Although I’ve read quite a few books lately by Australian authors – most set in outback or rural Oz – there was something quintessentially Australian about this novel by Belinda Castles. I suspect the sense of place she offers via the beachside setting combined with the purposely lazy and languid language has something to do with that.
The novel perhaps didn’t (ultimately) quite get to where I would have liked, but – for a range of reasons – resonated strongly.
by Belinda Castles
Published by Allen & Unwin
on June 1st 2018
Source: Allen & Unwin
Genres: General Fiction, Literary Fiction
On a sweltering day in a cliff-top beach shack, Jack and Lou Bright grow suspicious about the behaviour of their charismatic, unpredictable father, Charlie. A girl they know has disappeared, and as the day unfolds, Jack's eruptions of panic, Lou's sultry rebellions and their little sister Phoebe's attention-seeking push the family towards revelation.
Twenty years later, the Bright children have remained close to the cliff edges, russet sand and moody ocean of their childhood. Behind the beautiful surfaces of their daily lives lies the difficult landscape of their past, always threatening to break through. And then, one night in late summer, they return to the house on the cliff...
The book unfolds in two timeframes (1994 and now-ish) through the eyes of the three children: Jack, Louisa and Phoebe. Their family is relatively progressive – the older kids call their parents by their first names and are pretty autonomous. Ultimately however… they are just kids (Jack and Lou are 15-16ish in 1994 and Phoebe 10).
Interestingly the time we spend with them is actually very brief: Christmas Day and Boxing Day in 1994; and just a few days two decades later.
Charlie has uprooted the family (sometime not long before we meet them in 1994) and they’ve moved to an old house atop a cliff overlooking the ocean. He’s planning on knocking the house down and building something impressive. He’s obviously an architect or property developer and we get a sense he’s done well for himself financially, though was perhaps forced out of his previous world, or at least chose to leave before he was pushed.
He’s enigmatic – larger than life….
We can’t complain can we? This is your father. When it’s good, it’s great. p 48
He’s also highly unpredictable. There’s a strong sense of tension (rather than menace) and Castles does a good job of portraying that. I’m not sure there’d be a physiological / neurological reason for his ‘moods’. He could be bipolar I guess. I’m not sure and that really doesn’t matter, it’s about the impact he has on those around him.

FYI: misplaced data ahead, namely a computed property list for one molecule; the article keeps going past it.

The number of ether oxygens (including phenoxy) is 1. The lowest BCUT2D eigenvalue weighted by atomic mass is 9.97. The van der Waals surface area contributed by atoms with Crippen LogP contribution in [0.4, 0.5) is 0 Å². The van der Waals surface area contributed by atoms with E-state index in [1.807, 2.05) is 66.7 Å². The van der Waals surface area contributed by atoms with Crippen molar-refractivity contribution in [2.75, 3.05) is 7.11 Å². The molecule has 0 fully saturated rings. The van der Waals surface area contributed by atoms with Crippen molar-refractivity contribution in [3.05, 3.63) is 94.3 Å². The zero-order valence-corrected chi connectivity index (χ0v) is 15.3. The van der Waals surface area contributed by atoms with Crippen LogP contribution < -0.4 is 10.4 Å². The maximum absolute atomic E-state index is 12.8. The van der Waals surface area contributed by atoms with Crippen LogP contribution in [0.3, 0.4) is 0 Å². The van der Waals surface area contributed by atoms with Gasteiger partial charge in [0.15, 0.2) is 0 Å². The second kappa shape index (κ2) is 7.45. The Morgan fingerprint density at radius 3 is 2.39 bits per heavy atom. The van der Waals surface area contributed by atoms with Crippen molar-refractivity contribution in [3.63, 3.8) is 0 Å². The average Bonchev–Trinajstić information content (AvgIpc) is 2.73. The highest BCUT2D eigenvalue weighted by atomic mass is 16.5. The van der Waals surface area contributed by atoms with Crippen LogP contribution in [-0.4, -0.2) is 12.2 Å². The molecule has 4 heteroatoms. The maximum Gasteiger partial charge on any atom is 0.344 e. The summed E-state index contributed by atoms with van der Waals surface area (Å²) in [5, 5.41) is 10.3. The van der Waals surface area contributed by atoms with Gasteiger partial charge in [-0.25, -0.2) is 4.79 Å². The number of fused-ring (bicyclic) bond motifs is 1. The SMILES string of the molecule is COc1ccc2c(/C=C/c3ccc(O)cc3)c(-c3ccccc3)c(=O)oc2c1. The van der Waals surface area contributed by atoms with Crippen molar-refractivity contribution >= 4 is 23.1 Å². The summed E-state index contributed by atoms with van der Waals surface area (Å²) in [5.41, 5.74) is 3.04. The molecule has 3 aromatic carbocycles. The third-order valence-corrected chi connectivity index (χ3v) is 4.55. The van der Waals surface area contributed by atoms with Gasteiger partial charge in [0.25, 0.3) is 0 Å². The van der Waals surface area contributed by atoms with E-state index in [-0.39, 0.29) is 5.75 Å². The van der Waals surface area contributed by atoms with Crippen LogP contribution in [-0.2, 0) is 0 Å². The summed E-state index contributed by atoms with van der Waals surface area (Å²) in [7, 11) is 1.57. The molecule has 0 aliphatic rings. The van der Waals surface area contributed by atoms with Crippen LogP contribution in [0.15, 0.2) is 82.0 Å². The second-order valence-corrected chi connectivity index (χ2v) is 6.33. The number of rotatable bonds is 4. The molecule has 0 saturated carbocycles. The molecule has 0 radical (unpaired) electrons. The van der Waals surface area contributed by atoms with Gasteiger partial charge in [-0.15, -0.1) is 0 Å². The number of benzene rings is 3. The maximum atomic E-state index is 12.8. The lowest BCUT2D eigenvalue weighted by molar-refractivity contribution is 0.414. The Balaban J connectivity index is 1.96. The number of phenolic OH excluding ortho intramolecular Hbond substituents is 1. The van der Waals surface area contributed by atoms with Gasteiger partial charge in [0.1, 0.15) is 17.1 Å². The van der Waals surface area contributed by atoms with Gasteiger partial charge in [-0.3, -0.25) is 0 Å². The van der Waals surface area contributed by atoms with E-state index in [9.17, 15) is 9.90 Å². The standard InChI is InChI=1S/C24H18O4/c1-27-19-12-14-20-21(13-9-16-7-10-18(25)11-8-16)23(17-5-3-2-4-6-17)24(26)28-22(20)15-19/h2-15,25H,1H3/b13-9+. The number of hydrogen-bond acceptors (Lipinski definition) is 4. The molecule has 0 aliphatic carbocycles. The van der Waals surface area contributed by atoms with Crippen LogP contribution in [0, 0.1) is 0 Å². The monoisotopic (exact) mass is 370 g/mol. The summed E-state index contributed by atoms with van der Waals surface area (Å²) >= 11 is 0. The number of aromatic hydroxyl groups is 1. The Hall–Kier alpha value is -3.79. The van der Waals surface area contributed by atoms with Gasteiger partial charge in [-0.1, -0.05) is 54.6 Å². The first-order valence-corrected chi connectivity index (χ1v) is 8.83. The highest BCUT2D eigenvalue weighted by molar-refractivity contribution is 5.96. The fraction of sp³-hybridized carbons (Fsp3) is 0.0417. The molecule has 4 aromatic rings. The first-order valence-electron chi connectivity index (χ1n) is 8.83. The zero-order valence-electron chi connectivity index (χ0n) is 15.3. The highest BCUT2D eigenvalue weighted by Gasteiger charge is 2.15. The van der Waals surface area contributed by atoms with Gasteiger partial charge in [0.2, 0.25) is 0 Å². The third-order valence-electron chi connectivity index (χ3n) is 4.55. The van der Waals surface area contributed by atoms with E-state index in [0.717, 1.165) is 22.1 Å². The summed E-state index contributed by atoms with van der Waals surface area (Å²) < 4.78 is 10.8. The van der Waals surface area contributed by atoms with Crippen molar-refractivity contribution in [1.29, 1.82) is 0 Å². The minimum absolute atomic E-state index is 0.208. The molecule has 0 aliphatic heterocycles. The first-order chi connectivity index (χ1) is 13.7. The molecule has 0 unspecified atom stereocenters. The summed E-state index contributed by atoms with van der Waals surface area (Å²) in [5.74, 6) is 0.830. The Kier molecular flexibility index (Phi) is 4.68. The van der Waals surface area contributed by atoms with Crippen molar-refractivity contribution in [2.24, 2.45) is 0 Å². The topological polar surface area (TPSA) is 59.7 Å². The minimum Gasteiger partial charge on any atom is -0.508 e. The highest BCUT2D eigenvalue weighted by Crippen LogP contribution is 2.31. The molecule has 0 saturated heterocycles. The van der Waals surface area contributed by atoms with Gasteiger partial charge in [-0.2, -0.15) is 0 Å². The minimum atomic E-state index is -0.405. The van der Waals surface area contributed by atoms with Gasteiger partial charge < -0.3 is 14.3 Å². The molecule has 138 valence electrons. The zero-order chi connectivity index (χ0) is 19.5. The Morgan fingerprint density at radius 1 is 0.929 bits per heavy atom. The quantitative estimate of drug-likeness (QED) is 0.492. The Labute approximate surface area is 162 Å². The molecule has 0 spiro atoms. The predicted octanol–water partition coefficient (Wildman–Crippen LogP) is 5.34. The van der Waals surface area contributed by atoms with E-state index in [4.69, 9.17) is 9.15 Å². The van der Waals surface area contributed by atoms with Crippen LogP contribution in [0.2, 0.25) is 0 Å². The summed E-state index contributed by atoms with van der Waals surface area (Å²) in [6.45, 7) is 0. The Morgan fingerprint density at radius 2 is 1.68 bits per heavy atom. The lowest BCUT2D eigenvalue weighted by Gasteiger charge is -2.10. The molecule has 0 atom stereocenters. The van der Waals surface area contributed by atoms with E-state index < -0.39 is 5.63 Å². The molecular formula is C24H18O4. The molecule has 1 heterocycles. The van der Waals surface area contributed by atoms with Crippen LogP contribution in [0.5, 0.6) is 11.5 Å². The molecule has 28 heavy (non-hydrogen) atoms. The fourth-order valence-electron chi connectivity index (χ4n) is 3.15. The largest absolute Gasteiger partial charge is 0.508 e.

There were eruptions, sometimes, squalls, Charlie’s mood building and breaking and building again over several days like summer weather. If some well-meaning adult had asked, what is it he does, Jack would have found it difficult to explain. He had never hit anyone, even shouting was rare. He developed grudges and watched you so carefully you felt you couldn’t cross the room without it drawing comment….
Most disconcerting were the eruptions of playfulness, seeing who could jump the furtherest off the boat, racing them along footpaths filled with shoppers, Tricia unable to watch, Jack left panting and trembling.
The squalls passed and you could still be hopeful in the long blue stretches in between. You could believe that everything would be alright because life was good, most of the time. pp 182-83
I won’t say much about this as it’s not ‘my’ story to tell, but my own father was a bit like Charlie. I was 16 when I became conscious of my role (and responsibility) in managing his moods. He was never violent (or even aggressive) and he loved my mother, brother and I more than life itself…. but he could be challenging sometimes. Yet I loved him. Despite all of that.
We don’t exactly experience Charlie in all of his ire but we’re exposed to some of his eccentricities and his wife and kids’ awareness and monitoring of his moods is palpable and very well written.
What wears me out, he thought, is having to check he’s okay every time you enter a room. It’s the way the air crackles around him and you don’t know whether to keep a lookout or hide. And really, it makes no difference, because whatever’s going to happen is going to happen anyway, and the worry makes it worse, like it can be seen, a colour in the room that he seeks out. pp 92-93
Of course hovering in the background (in 1994) is the disappearance of girl from their old neighbourhood – from before their move. It’s something which preoccupies each of the family members in a different way.
I understand Castles’ reason for flipping forward to the point the family is at now. It’s all about that house on the cliff and the memories it holds…. the role that time played in their lives, but it felt like a chunk was missing from the story and I didn’t quite catch up. In the ‘present’ we get some backstory on how the family members arrived at where they are so I’m not sure if it’s because the crisis / reveal when it comes, is a little anticlimactic or whether I’d missed so much of their lives.
Having said all of that, this is a beautifully written and poignant book. My childhood fell a couple of decades before that of Jack, Lou and Phoebe but I could get a sense of those times…. the days at the beach, Phoebe talks about the temptation to jump on bluebottles and I remember doing exactly that (to pop them) as a kid.
“How could anything dead hurt you?” she wonders. How indeed….
Bluebottle by Belinda Castles was published in Australia by Allen & Unwin and is now available.
I received a copy of this book from the publisher for review purposes.